Reyes is a little more active in the fifth round and lands some good punches on Lemieux and even outboxes Lemieux. Reyes chin tested often, but it somehow stays strong and he may have landed more punches than Lemieux in the fifth.

Lemieux appeared to be fighting more cautiously in the sixth round as his activity slowed down, Reyes however picked up his activity and threw a high volume of punches.

Lemieux was able to regain control in the seventh round with a vicious left hook that forced Reyes to hold on and slowed him down significantly. That control continued into the eighth round as Reyes badly needed a knockdown to turn the tide of the fight around.

Reyes fought valiantly and displayed great heart and a sturdy chin in the final two rounds, but he was not match a boxer with the pedigree of Lemieux.

David Lemieux wins by decision with scores of 99-90, 99-90, and 98-91.

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HBO PPV Boxing Preview: Canelo vs. Chavez, Lemieux vs. Reyes, Matthysse vs. Taylor


HBO PPV Boxing Preview: Canelo vs. Chavez, Lemieux vs. Reyes, Matthysse vs. Taylor
By: William Holmes

On Saturday night HBO will televised another Canelo Alvarez Pay Per View as he takes on fellow Mexican boxer Julio Cesar Chavez Jr.

This bout will take place at the T-Mobile Arena in Las Vegas, Nevada during Cinco De Mayo weekend. Hopefully, the winner of this bout, expected by many to be Canelo, will be next in line to take on the current middleweight kingpin Gennady Golovkin.

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Photo Credit: Hogan Photos/Golden Boy Promotions

At least two bouts will be shown on the undercard, including Golden Boy mainstays David Lemieux and Lucas Matthysse. Super prospect Joseph Diaz will also likely be on the televised portion of the card.

The following is a preview of the three main fights.

Lucas Matthysse (37-4) vs. Emmanuel Taylor (20-4); Welterweights

The hard hitting Lucas Matthysse has long been a fan favorite, but has not competed since being knocked out by Viktor Postol in 2015.

Matthysse will be giving up one inch in height to Taylor but will have a significant four inch reach advantage. Age may be a factor for Matthysse as he is thirty four years old and eight years older than his opponent.

Inactivity will also be a factor for Matthysse; he fought zero times in 2016 and twice in 2015. Taylor fought twice in 2016 and once in 2015.

Matthysse was an amateur champion in Argentina but did not have a lot of success on the international circuit as an amateur. Taylor is a three time National PAL Champion and a five time junior golden gloves champion.

Matthysse has the more impressive list of defeated opponents. He has beaten the likes of Ruslan Provodnikov, Roberto Ortiz, John Molina Jr., Lamont Peterson, Mike Dallas Jr., AJose Olusegun, Humberto Soto, DeMarcus Corley, and Vivian Harris. He has closes losses to Zab Judah and Devon Alexander, and had more convincing losses to Danny Garcia and Viktor Postol.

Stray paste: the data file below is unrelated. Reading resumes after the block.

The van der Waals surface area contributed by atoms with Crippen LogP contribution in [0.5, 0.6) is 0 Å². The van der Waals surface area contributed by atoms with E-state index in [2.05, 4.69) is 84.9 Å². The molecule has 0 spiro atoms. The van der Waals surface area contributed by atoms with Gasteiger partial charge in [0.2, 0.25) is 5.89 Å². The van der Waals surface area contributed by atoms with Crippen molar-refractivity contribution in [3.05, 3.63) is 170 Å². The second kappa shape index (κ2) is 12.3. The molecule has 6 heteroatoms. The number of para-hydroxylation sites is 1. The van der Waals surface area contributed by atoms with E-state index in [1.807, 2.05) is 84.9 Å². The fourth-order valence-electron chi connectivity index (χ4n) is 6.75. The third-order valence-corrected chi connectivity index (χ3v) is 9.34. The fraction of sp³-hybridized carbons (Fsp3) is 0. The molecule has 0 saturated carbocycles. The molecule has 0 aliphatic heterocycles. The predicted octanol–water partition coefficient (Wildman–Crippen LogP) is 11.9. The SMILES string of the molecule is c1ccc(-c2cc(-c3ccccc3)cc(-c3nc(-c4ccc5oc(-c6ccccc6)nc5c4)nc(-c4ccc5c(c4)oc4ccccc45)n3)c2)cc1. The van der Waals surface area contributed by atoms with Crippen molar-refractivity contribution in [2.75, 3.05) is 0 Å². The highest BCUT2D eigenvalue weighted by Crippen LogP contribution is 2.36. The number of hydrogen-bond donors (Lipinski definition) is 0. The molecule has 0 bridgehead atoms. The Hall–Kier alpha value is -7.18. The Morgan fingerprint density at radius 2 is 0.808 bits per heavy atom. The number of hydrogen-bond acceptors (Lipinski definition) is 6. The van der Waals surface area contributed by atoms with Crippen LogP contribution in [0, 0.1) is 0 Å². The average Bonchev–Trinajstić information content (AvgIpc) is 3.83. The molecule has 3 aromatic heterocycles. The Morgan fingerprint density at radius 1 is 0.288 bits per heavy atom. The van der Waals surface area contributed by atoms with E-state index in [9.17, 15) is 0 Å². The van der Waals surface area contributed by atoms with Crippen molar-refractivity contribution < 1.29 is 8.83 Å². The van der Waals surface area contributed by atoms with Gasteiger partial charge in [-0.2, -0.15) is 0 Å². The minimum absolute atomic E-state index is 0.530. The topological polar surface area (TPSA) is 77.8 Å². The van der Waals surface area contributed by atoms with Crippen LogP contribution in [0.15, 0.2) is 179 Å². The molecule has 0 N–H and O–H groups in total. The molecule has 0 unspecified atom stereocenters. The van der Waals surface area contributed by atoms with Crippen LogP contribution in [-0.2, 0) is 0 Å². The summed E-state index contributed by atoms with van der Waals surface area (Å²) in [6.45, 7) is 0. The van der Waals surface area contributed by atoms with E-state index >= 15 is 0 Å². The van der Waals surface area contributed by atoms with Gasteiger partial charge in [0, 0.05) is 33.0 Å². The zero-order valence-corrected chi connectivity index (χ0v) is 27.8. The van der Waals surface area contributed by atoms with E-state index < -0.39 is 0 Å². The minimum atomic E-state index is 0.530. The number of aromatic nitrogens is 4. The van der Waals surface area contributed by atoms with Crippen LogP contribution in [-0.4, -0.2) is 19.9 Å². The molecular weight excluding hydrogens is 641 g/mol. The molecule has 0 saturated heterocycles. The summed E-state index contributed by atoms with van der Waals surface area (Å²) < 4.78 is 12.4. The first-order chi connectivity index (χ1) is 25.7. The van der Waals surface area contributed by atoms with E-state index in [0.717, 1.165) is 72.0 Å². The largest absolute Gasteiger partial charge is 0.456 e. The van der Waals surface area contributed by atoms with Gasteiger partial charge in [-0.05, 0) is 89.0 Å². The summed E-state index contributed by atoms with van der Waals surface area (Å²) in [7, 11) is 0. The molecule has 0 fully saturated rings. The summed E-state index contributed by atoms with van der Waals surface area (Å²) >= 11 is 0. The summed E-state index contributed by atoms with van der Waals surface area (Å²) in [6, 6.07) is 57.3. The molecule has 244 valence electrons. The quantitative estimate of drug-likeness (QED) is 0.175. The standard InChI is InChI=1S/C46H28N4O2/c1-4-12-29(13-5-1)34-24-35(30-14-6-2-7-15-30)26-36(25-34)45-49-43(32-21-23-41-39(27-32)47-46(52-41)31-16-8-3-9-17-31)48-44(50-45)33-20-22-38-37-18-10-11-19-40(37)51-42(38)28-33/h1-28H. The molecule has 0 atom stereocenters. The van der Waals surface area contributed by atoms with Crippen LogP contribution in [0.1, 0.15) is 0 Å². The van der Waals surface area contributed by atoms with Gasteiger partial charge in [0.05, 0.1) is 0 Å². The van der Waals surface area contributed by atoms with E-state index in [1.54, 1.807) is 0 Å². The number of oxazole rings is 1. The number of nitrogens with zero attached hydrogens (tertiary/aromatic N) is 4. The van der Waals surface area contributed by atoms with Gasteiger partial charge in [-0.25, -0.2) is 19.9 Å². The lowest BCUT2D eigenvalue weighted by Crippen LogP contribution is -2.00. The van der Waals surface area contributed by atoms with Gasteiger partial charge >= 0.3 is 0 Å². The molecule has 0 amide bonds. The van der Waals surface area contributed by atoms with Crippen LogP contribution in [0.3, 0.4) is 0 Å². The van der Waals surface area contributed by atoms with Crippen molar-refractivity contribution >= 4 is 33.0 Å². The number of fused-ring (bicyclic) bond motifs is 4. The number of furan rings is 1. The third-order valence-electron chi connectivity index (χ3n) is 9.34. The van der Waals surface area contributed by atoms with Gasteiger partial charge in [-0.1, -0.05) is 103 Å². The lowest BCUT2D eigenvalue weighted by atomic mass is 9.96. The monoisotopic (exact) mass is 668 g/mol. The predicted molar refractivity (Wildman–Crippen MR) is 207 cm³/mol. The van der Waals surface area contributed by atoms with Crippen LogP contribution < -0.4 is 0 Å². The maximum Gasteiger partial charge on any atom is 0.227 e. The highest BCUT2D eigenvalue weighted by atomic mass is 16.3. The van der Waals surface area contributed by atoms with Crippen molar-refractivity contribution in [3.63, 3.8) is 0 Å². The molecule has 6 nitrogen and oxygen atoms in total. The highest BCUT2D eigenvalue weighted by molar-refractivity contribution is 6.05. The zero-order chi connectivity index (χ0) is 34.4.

Taylor has defeated the likes of Karim Mayfield, Victor Manuel Cayo, and Raymond Serrano. His losses were to Antonio Orozco, Adrien Broner, Chris Algieri, and Prenice Brewer.

Taylor has gone 3-3 in his last six fights and has difficulty beating opponents on the highest level. Matthysse has been inactive the past two years, but has faced and defeated opponents with a much better pedigree than Taylor.

Matthysse should win this bout and should possibly give Taylor his first knockout loss.

David Lemieux (37-3) vs. Marcos Reyes (35-4); Middleweights

Many consider Lemieux to be the third best middleweight behind Gennady Golovkin and Canelo Alvarez.

Unfortunately for fight fans, Lemieux has the easiest opponent on paper for the night.

Lemieux is one year younger than his opponent and will be giving up about four inches in height. Lemieux has thirty three stoppage victories on his record while Reyes only has twenty six. Both boxers have been stopped during their careers, as Lemieux has two stoppage defeats while Reyes has one.

Reyes has no notable amateur background and Lemieux is a three time Canadian National Amateur Champion.

Lemieux has defeated the likes of Curtis Stevens, Glen Tapia, Hassan N’Dam N’Jikam, Gabriel Rosado, Fernando Guerrero, Jose Miguel Torres, Hector Camacho Jr., and Elvin Ayala. He has losses to Marco Antonio Rubio, Joachim Alcine, and Gennady Golovkin.

Reyes only good win was to Rogelio Medina. His losses were to Elvin Ayala, Julio Cesar Chavez Jr., Abraham Han and Amilcar Edgardo Funes Melian.

Some fights are close calls and hard to pick. This isn’t one of them.

Lemieux will win.

Canelo Alvarez (48-1-1) vs. Julio Cesar Chavez Jr. (50-2-1); Super Middleweights

This is one of the biggest bouts to be made between two Mexican boxers. One is considered by many to be the heir apparent to the throne of Floyd Mayweather Jr. when he retires. The other is the son of a legend and very successful in his own right.

Canelo was a former Junior Mexican National Boxing Champion and turned pro at the age of fifteen. Chavez only had two amateur fights and no notable amateur accomplishments.

Chavez is thirty one and is starting to near the end of his physical prime. Canelo is only twenty six and has a lot of years left in boxing during his physical prime. Chavez will have a noticeable size advantage. He will be four inches taller than his opponent and will have about a two and a half inch reach advantage.